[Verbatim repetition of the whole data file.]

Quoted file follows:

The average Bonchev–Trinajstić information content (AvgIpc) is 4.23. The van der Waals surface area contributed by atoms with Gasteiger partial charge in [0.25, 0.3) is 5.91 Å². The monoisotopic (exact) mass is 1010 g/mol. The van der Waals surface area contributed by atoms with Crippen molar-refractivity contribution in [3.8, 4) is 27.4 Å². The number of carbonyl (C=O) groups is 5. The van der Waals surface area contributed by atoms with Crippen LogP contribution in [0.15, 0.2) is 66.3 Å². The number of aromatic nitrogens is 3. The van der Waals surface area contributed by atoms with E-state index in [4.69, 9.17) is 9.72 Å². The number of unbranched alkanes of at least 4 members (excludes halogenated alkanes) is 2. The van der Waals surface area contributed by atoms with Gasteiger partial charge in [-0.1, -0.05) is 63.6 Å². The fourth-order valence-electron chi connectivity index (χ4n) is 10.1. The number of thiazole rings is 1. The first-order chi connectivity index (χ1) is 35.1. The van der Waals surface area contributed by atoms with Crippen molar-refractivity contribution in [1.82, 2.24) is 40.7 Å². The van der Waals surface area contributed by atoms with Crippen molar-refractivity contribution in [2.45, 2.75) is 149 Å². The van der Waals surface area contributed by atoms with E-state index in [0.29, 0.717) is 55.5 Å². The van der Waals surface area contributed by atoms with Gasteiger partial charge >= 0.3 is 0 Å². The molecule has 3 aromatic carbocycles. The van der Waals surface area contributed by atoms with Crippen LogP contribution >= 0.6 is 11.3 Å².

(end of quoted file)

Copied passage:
The average Bonchev–Trinajstić information content (AvgIpc) is 4.23. The van der Waals surface area contributed by atoms with Gasteiger partial charge in [0.25, 0.3) is 5.91 Å². The monoisotopic (exact) mass is 1010 g/mol. The van der Waals surface area contributed by atoms with Crippen molar-refractivity contribution in [3.8, 4) is 27.4 Å². The number of carbonyl (C=O) groups is 5. The van der Waals surface area contributed by atoms with Crippen LogP contribution in [0.15, 0.2) is 66.3 Å². The number of aromatic nitrogens is 3. The van der Waals surface area contributed by atoms with E-state index in [4.69, 9.17) is 9.72 Å². The number of unbranched alkanes of at least 4 members (excludes halogenated alkanes) is 2. The van der Waals surface area contributed by atoms with Gasteiger partial charge in [-0.1, -0.05) is 63.6 Å². The fourth-order valence-electron chi connectivity index (χ4n) is 10.1. The number of thiazole rings is 1. The first-order chi connectivity index (χ1) is 35.1. The van der Waals surface area contributed by atoms with Crippen molar-refractivity contribution in [1.82, 2.24) is 40.7 Å². The van der Waals surface area contributed by atoms with Crippen molar-refractivity contribution in [2.45, 2.75) is 149 Å². The van der Waals surface area contributed by atoms with E-state index in [0.29, 0.717) is 55.5 Å². The van der Waals surface area contributed by atoms with Gasteiger partial charge >= 0.3 is 0 Å². The molecule has 3 aromatic carbocycles. The van der Waals surface area contributed by atoms with Crippen LogP contribution >= 0.6 is 11.3 Å².